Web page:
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The end of the crisis: Six ways to retard a virus

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Award-winning and multishortlisted novelist Steven Boykey Sidley has meandered through careers as an animator, chief technology officer for a Fortune 500 company, jazz musician, software developer, video game designer, private equity investor and hi-technology entrepreneur. He currently lives in Johannesburg with his wife and two children. Free Association is his fourth and latest novel.

The internet is awash with non-expert opinions about Covid-19. Mine included. My first post about it was in January when there were about 3,000 infections. I had seen the Chinese stats, had done a back-of-the-envelope calculation, and had duly freaked out, projecting millions dead by now. I was wrong. But since then I’ve learned a few things.

I won’t repeat the epidemiology stats – these are now easily available from the WHO website and others, and some are still fairly fluid – Case Fatality Rate, transmissibility, that sort of thing. Also a subject for another day is the not-enough-hospital-beds panic. Scary indeed.

But let’s talk about how this thing ends, some time, probably later rather than sooner.

There are only six ways to stop or retard this virus. Or any virus.

The first is vaccination. Smallpox killed over 500 million people (!) in the 20th century alone. It was eradicated from the face of the Earth by the miracle of vaccination (save for some vials in the basements of various governments, which in itself is worrying). Many other viruses have also been klapped by vaccination, although some of them have made a re-entry, partially due to the near-criminal idiocies of the anti-vaxxers (polio and whooping cough are examples).

So there are now many smart companies working on a vaccine for Covid-19 (Croesus-like riches await the winner). The problem lies in the testing (not all vaccines work well or at all) and then the long process of approval, given that appropriate agencies have to ensure both efficacy and safety, and this takes a while.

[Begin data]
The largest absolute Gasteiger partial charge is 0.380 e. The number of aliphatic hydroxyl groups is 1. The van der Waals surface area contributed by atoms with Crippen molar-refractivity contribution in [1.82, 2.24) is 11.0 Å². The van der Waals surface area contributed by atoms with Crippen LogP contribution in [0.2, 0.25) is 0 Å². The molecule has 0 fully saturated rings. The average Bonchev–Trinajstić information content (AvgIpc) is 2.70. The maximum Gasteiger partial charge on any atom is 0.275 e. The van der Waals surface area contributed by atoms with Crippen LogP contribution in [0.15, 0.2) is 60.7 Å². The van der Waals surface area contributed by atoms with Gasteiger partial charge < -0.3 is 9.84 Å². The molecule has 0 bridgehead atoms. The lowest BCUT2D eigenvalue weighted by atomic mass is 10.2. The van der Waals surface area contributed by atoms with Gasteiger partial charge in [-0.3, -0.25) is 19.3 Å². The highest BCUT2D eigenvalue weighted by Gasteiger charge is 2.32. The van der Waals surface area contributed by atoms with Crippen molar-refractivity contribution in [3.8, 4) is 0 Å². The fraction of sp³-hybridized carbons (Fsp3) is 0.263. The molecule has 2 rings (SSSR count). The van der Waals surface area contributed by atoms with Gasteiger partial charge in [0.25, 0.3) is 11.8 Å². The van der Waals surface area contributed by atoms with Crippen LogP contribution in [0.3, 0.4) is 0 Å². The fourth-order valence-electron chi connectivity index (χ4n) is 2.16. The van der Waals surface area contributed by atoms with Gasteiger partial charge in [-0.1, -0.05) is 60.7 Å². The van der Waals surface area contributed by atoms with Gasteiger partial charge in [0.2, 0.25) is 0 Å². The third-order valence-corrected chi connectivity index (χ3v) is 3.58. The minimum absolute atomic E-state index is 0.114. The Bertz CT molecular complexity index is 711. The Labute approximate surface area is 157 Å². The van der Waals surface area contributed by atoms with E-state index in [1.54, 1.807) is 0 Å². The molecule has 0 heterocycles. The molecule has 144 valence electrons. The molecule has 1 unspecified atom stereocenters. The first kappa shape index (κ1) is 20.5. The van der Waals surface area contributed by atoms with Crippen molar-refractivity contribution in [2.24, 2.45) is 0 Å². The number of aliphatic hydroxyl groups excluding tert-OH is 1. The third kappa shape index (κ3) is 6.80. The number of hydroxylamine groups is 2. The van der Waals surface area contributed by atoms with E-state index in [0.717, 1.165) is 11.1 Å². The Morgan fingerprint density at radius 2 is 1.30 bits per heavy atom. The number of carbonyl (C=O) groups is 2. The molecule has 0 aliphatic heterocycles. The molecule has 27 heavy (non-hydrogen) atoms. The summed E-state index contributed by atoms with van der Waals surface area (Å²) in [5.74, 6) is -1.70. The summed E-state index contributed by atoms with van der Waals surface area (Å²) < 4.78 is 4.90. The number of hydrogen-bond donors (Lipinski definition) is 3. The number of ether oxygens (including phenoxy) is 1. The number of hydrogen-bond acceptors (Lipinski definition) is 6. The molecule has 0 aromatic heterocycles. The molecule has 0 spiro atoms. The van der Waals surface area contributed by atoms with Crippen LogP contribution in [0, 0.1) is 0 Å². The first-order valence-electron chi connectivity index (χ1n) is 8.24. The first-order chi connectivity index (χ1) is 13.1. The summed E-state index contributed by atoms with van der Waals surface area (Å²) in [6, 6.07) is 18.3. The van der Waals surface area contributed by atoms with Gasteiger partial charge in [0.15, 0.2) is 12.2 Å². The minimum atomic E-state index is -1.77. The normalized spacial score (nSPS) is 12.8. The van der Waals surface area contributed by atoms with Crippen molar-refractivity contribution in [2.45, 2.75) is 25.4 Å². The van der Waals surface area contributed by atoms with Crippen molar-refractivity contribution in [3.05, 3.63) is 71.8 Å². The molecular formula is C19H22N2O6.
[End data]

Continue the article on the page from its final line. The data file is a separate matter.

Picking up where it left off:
For instance, Israel’s research outfit, Magil, promises to have a testable vaccine by April, but even if it works well enough, there is still at least 12 months of further trials, testing and approvals ahead.

So figure 18 months, minimum, and try to ignore the fact that vaccination science is still somewhat of a dark art – they do not know with any certainty why some are successful and some are not.

The second way is via pharmacological treatment. Vaccinations are preventative by design but chemical treatments get into the fight after you are infected, either by boosting your natural immune system or attacking the virus directly or other biological mechanisms.

There are no treatments for Covid-19. But there are a lot of companies working on them, including a version of the anti-Ebola treatment Remdesivir, developed by Giliad Sciences in the US. This is now the top contender. Phase III trials are now under way, but optimism is tempered by the fact that Phase III is not the finish line (there are four phases), and many trials never get there.